Presented by:

Robots Not a Threat to Jobs: Rodney Brooks

July 29, 2016      

Rodney Brooks is on record about how fears towards artificial intelligence (AI) are overblown.

Brooks, who is founder, chairman and CTO of Rethink Robotics and co-founder of iRobot, has called AI “very narrow tools” that “don’t have the intentionality, really, even of an insect, let a lone a small mammal.”

It’s safe to say Brooks has that same mentality when it comes to robots replacing humans in the workforce. In an interview with GE Reports, Brooks said that “we’re undervaluing workers when we say that robots are replacing them. We’re undervaluing an ordinary person’s intelligence.”

Related: 10 Jobs Robots Will Never Steal

Robotics Trends has reprinted some of the interview below. Read GE Report’s full interview with Brooks here:

Are there common misperceptions about robots and their impact on workers?
When I was a kid, we had hand drills. An electric drill is much easier. It increases the productivity of home contractors. So from one point of view, it’s taking away jobs because you need fewer people to do the same amount of remodeling. But I don’t think anyone thinks, “Electric drills are horrible. They’re taking jobs from workers.”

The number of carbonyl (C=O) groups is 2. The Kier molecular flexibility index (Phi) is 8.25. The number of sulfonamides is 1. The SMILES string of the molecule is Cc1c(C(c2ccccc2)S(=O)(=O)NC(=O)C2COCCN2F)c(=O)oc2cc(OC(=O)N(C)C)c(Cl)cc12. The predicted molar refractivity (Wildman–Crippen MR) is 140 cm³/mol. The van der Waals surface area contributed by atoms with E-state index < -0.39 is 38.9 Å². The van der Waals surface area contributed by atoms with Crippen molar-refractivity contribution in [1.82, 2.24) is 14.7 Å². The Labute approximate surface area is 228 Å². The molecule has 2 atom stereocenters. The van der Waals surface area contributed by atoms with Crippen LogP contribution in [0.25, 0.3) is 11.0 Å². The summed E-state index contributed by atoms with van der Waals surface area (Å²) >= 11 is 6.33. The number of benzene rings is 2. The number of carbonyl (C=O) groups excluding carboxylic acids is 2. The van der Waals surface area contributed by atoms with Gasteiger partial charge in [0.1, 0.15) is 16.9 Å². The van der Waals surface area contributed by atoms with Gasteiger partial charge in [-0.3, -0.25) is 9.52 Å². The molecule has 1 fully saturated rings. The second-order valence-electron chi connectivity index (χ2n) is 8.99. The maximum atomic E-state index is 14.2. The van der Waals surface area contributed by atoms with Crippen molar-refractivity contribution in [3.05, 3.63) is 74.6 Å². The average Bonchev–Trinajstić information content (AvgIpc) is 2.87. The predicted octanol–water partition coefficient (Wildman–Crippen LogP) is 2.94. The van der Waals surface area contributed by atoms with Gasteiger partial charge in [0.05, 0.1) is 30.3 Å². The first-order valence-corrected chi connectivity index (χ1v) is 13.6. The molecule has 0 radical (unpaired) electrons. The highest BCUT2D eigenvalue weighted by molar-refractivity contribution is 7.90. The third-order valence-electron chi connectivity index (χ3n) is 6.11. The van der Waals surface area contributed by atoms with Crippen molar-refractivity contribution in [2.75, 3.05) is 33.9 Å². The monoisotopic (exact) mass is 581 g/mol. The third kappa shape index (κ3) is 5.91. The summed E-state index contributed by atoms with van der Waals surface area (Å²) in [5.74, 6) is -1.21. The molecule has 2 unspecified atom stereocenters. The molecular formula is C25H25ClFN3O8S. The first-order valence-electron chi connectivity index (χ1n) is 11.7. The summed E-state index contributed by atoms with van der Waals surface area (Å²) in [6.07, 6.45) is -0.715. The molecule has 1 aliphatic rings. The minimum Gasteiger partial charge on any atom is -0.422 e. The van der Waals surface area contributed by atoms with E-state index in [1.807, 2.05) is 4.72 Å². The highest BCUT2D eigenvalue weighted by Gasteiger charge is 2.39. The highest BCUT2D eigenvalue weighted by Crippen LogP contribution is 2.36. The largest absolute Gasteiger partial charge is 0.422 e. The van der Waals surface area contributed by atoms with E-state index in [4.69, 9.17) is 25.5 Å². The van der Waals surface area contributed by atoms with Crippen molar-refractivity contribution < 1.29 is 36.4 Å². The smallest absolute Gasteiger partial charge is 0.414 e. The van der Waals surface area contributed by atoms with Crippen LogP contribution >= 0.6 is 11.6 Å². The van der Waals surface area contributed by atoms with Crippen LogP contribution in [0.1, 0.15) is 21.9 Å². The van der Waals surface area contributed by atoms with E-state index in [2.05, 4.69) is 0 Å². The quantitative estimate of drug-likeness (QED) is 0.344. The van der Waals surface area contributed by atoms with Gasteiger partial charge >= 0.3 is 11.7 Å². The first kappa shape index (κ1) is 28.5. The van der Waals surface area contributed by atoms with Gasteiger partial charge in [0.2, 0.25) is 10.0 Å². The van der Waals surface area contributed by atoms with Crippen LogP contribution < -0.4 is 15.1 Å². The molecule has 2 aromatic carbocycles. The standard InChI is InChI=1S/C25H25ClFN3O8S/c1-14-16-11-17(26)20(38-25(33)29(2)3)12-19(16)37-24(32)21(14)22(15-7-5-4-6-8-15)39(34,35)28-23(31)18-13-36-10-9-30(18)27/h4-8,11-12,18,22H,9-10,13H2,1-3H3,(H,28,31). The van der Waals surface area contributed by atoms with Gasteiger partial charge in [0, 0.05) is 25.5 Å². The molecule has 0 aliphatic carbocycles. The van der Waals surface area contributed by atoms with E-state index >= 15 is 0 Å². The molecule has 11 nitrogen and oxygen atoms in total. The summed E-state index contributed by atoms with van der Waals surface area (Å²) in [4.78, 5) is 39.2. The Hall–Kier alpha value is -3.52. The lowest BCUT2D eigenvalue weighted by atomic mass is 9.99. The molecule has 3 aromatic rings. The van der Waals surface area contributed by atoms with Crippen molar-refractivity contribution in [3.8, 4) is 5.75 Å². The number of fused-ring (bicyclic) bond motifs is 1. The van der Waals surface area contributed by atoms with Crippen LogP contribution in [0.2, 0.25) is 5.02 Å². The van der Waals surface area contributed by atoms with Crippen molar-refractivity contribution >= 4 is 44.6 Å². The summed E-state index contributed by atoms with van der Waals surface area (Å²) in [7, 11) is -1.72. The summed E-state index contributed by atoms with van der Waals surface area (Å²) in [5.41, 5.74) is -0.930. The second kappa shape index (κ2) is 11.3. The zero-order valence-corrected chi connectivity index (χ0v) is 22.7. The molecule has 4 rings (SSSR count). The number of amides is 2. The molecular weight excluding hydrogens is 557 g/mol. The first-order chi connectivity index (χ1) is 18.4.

I’ve never seen a contractor say, “I don’t believe in electric drills. I want to do it the old-fashioned way when it took me minutes to drill a hole.”

I see these robots as tools that increase productivity and are more pleasant.

What is your response to the idea that robots are replacing humans?

That’s a common trope, but in practice that’s not what we’re seeing – in the same way that we don’t see tractors as conflicting with backbreaking labor in farms.

The robot can’t do everything a person can do – just like an electric drill doesn’t replace a contractor. Robots aren’t dexterous. They can only do certain things, and they’re letting the person do the more cognitive parts.

We’re undervaluing workers when we say that robots are replacing them. We’re undervaluing an ordinary person’s intelligence.

The debate about robots taking our jobs won’t come to an end anytime soon, but the majority of Americans think that within 50 years robots and computers will do much of the work currently done by humans, according to a recent poll from the Pew Research Center.

Researchers at Oxford University conducted a similar study and shared information about the jobs that will be easy and difficult for robots to steal. Any job that requires cleverness, negotiation, and constant interaction with humans will be tough to replace. The easiest job to replace? Telemarketers, and that’s already being done.